Etienne Marais

When fear drives the decisions in your business, the real monsters will soon reveal themselves

A culture of making decisions based on fear was one of the reasons I chose to leave a career in the public sector and start my own businesses.

But I quickly realised that this behaviour is not exclusive to the public sector. Depending on the style of the leader and the culture of the organisation, any team can find themselves with this problem. And it is a problem.

I recently encountered two prime examples of this counterproductive motivation:

1. Decisions that produce short term benefit at the detriment of sustainability and integrity

I attended a trade show of sorts attended by organisations that do work on behalf of the public sector. I was on a panel speaking about the value of public engagement in designing and delivering services.

As we on the panel spoke about creating innovative ways to hear from more people, we were getting real pushback from the audience.

The questions that were posed to us invariably started with “but what if..?” or weren’t questions at all but statements of “yeah, but….”

The questions were about falling foul of “the rules” set out by “them”.

These organisations were hearing from fewer and fewer of the people they were set up to serve, as they clamped down on budgets that funded engagement in order to preserve the team. It became clear that these people were afraid of losing their jobs. They thought if they just stuck religiously to the rules and stayed out of trouble, they would maintain their level of funding and everyone on their team would remain in a job.

The people who they were meant to serve who needed them most had long since faded into the background of maintaining the organisation and its funding for the sake of its existence and the people it employed.

It’s hard to fault that way of thinking. Very few people can afford to lose their jobs. The prospect of losing one and having to try and find another can be terrifying, and very stressful.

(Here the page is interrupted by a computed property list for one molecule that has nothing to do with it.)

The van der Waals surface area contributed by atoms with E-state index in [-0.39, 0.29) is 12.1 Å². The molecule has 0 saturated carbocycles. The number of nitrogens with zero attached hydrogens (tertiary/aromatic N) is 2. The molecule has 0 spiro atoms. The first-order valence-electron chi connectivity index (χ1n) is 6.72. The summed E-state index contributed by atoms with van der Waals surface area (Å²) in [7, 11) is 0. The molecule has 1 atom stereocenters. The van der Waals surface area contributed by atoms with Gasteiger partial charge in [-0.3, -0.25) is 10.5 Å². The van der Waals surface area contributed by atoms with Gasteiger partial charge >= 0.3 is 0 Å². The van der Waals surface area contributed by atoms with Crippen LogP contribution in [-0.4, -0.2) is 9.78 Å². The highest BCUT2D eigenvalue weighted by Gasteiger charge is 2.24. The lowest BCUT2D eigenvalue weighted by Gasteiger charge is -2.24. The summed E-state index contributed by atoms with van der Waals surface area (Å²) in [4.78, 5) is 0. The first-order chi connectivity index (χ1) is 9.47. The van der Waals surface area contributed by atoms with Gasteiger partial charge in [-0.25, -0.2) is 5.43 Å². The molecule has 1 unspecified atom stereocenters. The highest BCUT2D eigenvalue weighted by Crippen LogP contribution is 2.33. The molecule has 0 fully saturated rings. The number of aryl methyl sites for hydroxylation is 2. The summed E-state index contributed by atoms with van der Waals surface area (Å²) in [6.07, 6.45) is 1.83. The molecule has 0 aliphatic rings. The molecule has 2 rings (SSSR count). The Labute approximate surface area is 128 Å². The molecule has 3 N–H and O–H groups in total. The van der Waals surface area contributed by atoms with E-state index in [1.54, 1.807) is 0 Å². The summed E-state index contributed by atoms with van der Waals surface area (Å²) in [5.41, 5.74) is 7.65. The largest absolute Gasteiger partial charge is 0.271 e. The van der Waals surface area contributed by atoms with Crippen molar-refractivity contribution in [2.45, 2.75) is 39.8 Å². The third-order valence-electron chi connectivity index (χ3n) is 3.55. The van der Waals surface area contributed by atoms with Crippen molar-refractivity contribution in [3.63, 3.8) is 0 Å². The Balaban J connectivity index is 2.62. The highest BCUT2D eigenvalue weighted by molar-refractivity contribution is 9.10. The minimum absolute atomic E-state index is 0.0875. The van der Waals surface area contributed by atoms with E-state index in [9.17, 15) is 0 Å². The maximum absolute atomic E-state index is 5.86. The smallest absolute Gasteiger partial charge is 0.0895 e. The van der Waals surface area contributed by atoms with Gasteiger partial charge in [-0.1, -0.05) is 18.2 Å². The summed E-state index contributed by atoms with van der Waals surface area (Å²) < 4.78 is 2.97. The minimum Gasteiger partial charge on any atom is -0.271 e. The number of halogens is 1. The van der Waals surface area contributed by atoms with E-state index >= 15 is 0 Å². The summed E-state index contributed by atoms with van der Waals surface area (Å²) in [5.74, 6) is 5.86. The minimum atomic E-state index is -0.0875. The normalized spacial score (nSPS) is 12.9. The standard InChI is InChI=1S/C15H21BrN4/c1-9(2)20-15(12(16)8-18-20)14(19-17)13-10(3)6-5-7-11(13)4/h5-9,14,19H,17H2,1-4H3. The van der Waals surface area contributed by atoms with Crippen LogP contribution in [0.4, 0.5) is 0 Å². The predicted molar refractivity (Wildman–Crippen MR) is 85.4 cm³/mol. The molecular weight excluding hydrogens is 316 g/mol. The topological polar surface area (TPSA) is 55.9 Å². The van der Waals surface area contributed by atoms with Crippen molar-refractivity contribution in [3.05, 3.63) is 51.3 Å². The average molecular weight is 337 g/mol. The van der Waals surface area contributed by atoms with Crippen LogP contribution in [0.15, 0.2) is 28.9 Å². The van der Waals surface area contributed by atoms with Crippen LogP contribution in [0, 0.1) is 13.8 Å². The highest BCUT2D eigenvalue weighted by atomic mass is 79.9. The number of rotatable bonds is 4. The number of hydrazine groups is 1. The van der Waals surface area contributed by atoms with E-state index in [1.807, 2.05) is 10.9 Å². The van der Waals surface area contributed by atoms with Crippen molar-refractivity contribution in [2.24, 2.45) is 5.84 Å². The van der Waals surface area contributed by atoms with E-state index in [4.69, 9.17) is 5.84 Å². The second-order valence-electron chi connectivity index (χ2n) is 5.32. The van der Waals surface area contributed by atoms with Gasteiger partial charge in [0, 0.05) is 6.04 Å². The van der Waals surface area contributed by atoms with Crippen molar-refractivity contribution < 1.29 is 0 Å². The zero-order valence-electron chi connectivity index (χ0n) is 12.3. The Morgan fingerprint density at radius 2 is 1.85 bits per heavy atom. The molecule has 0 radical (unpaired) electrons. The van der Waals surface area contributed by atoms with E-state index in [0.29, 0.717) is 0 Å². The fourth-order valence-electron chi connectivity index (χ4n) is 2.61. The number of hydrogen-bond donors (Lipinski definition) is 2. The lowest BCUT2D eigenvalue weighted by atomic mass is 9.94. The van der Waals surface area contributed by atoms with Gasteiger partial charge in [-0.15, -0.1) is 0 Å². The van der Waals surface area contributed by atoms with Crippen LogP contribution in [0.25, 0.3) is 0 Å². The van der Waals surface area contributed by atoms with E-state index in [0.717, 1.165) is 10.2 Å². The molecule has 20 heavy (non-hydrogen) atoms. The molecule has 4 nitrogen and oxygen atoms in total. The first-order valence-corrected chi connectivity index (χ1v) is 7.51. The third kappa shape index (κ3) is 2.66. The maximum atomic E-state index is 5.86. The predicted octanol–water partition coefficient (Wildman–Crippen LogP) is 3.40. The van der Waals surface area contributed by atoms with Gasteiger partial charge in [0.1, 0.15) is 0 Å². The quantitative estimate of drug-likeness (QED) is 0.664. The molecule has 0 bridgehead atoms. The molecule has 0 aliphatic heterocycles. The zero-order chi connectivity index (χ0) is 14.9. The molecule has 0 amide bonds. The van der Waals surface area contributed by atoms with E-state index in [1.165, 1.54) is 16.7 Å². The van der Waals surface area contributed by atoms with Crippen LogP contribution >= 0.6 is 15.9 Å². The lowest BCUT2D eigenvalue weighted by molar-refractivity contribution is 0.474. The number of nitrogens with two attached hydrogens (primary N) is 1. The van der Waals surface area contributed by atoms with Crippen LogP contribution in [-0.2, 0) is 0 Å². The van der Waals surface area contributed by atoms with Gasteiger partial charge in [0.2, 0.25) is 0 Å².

The problem with this set up, however, is that the organisations these people work for are supposed to be serving the population. But adhering to counterproductive rules in order to keep funding means that they aren’t serving that population. They become funded organisations for the sake of existing.

The idea of innovation to become more effective within budget constraints becomes impossible in a culture of fear.

Making decisions based on fear of a possible consequence instead of based on a vision, with integrity, and to achieve courageous goals conjures up the monsters of stagnation, entropy, even failure.

2. Catering to leadership instead of challenging when they don’t know what’s best

There was a woman on the same panel as me who was from a corporate background. In a discussion about how hard it was to get the data demanded by the “powers that be” to justify funding, her response was essentially “tough, you gotta play the game”.

I had a different view. Like I said, these organisations were set up specifically to serve the public. I said if you know the best way to gather information and present it powerfully in a way that illustrates what people’s needs are and therefore how services should meet them, then make that case to those “powers”.

Change the conversation. Prove that you have a better way to demonstrate the business case for using your funding to address the real-life experiences of your ‘customers’.

I have experienced this form of fear in my career over many years. The time and resource devoted to playing a game that bears no resemblance to what is important in the day to day delivery is a tragic waste that could go towards providing the services that people want and need.

The monsters of bureaucracy, irrelevance, and waste crawl out of the woodwork at this point and grind everything meaningful to a halt.

Fear is a powerful motivator. It is often even understandable. But it isn’t inevitable. And fear of consequences can be more destructive than the consequences themselves.

Taking a calculated risk based on striving for growth and excellence and integrity is most often worth it. Rarely will those imagined consequences come to be. And if they do, what you get out of going through the process may be more than worth it.

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I write about how I became the founder of a tech startup as a non-techie, over-40 female with no entrepreneurial experience, and all I am learning along the way. You can see more here: If you think this might be helpful for others on their entrepreneurial journey, please recommend and share by clicking the heart.